”I hate rules” it says on the cover. Albeit not filled with rules, but the book features insights on how to be successful in an agency environment. Most of these insights are as applicable today, as they were in the teak furnished corner offices at Ogilvy & Mather in the 1960s.
Do your homework
”You don’t stand a tinker’s chance of producing successful advertising unless you start by doing your homework. ”
Prior to working on the Mercedes account, he sent a team to Stuttgart to interview engineers, which in-turn sparked a factual advertising campaign that increased sales from 10,000 to 40,000 cars a year. David Ogilvy was all about facts, the “positively good”: the facts about your brand that will make you stand out from the crowd.
“Homework” is about getting to know brands well before any creative work is started. Go to stores, call customer service, download the apps, dissect the website, read the annual reports, interview stakeholders, read their brand guidelines. Immerse yourself with the brand. From that, you will start to see patterns: patterns that will guide your creative work, to find the “positively good”.
Listen to research
“Advertising people who ignore research are as dangerous as generals who ignore decodes of enemy signals”
As alumni of Gallup, Ogilvy had seen the power of research, and how you can leverage that in advertising. He was a pragmatic person, who didn’t want to make the same mistake twice.
“Research suggests that if you set the copy in black type on a white background, more people will read it than if you set it in white type on a black background.”
In the digital age, we have tons of best practices. For instance, how to structure navigations, what color the buy button should have or how many words a headline should feature. There are tons. Do we always keep these in mind? Maybe not. However, it might actually not be such a bad thing after all. What would the web look like if we only used best practices? Where would the innovation come from?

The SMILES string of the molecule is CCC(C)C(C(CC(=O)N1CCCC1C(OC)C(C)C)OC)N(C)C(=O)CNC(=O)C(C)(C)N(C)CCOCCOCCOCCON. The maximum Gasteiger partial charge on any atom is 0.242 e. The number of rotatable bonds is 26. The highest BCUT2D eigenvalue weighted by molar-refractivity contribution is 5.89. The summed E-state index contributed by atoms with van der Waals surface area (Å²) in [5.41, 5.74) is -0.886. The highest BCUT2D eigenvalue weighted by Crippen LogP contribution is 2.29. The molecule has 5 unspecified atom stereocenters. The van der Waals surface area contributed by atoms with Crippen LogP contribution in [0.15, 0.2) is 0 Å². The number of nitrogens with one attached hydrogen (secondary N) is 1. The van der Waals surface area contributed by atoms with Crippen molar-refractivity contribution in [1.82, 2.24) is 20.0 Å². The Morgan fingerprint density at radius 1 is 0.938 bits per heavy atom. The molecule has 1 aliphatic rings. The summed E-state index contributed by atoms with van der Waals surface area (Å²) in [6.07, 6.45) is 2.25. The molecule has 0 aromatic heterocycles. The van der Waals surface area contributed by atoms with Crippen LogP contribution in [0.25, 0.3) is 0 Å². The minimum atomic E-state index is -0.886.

Down with committees
“…committees can criticize, but they cannot create”
It’s inevitable that we end up in large meetings where poor decisions are made. However, we should try to avoid them as much as possible. Meetings are powerful to get alignment, but not to create.
Pursuit of knowledge
“I once asked Sir Hugh Rigby, Surgeon to King George V, ‘What makes a great surgeon?’ Sir Hugh replied, ‘There isn’t much to choose between surgeons in manual dexterity. What distinguishes the great surgeon is that he knows more than other surgeons’. It is the same with advertising agents. The good ones know more.”
We should always strive to learn more about our field. There’s always something new to learn. This will become ever more important in the years to come, since technology is changing so rapidly. We cannot simply rely on our old knowledge.
“If you want to get action, communicate verbally. If you want the voting to go your way at meetings, go to the meeting. Remember the French saying: ‘He who is absent is always wrong.’”
This is so true from a project management perspective. Don’t write that email. Go and talk to the guy. Most importantly, be involved, to make actions go your way.
Focus on heavy users
“Thirty-two percent of beer-drinkers drink 80 percent of all beer.”
Even though Ogilvy didn’t mention the Pareto principle, he used it. In our strategy work, we should focus on the “heavy users”. They’re the ones mostly using our services. They’re the ones who are most important.